Covid vaccine roll out 'would have been finished' in North East if supplies had been in place, say health chiefs
The coronavirus vaccine roll out in the North East could ‘have been finished by now’ if supplies had been more consistent, NHS bosses have said.
More than 700,000 people across the region have so far received at least one jab since the programme started during December 2020.
And while health chiefs are confident they have delivered doses as fast as they could, they are confident they could have managed many more, had they been available.
“The vaccination programme, by any stretch, has been a success for the NHS, but particularly up here,” said Sir James Mackey, chief executive at Northumbria Healthcare NHS Foundation Trust.
“There’s much more primary care involvement in the vaccination programme [in the North East], compared to other parts of the country and I think there’s been a real strength, augmented by the mass vaccination centres.
“I think if we had had a steady flow of supply we would have been finished by now.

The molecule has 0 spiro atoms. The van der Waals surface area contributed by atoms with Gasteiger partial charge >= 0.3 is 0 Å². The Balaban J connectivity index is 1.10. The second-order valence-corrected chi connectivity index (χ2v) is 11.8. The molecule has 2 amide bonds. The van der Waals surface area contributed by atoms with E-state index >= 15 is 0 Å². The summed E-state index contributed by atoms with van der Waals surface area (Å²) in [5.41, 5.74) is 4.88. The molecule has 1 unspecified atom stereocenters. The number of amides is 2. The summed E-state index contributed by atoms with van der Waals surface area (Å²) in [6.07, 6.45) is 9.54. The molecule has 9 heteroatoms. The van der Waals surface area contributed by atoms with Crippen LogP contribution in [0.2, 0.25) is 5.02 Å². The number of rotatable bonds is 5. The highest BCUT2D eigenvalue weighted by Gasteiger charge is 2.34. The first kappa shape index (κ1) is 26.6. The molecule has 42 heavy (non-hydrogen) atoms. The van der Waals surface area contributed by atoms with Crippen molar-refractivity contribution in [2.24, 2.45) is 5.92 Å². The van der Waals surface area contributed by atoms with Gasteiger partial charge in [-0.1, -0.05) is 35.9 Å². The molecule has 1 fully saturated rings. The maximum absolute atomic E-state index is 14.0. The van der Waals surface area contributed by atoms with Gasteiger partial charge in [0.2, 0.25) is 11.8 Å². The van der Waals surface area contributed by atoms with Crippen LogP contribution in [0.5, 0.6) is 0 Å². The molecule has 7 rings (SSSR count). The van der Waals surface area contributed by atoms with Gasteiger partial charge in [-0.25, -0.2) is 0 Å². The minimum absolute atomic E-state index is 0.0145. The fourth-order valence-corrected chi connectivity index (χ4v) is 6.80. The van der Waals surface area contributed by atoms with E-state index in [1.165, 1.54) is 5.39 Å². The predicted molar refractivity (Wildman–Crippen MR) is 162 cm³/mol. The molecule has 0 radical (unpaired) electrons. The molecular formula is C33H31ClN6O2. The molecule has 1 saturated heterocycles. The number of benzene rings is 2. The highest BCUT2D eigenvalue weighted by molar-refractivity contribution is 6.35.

“There was a time in January when GP colleagues told me they could work at four or five times the pace.”
Sir James was speaking at a meeting of the Joint Overview and Scrutiny Committee for the North East and North Cumbria ICS (Integrated Care System) and North and Central ICPs (Integrated Care Partnerships), which was held by videolink and broadcast via YouTube.
Earlier this year it was claimed vaccine supplies had been diverted away from the North East to help doctors elsewhere in England catch up and hit targets.
Issues around covid vaccines have seldom been far from headlines, particularly in recent days.
Matt Hancock confirmed late last week there will be a significant dip in vaccine supply in April, with the Government stating supplies have been hit by a need to retest 1.7million doses, and a delay in arrival of imports from India.
There has been an escalating war of words between the UK and the EU over vaccine exports.
AstraZeneca has defended its use of vaccine data after US authorities suggested some results may not be the most up to date.
The firm said figures released on Monday showing the jab was 79% effective against coronavirus and 100% effective against severe disease was backed up by all data it has examined.
The BBC has also reported Covid-19 vaccines, vaccine passports and faked negative test papers are being sold on the darknet.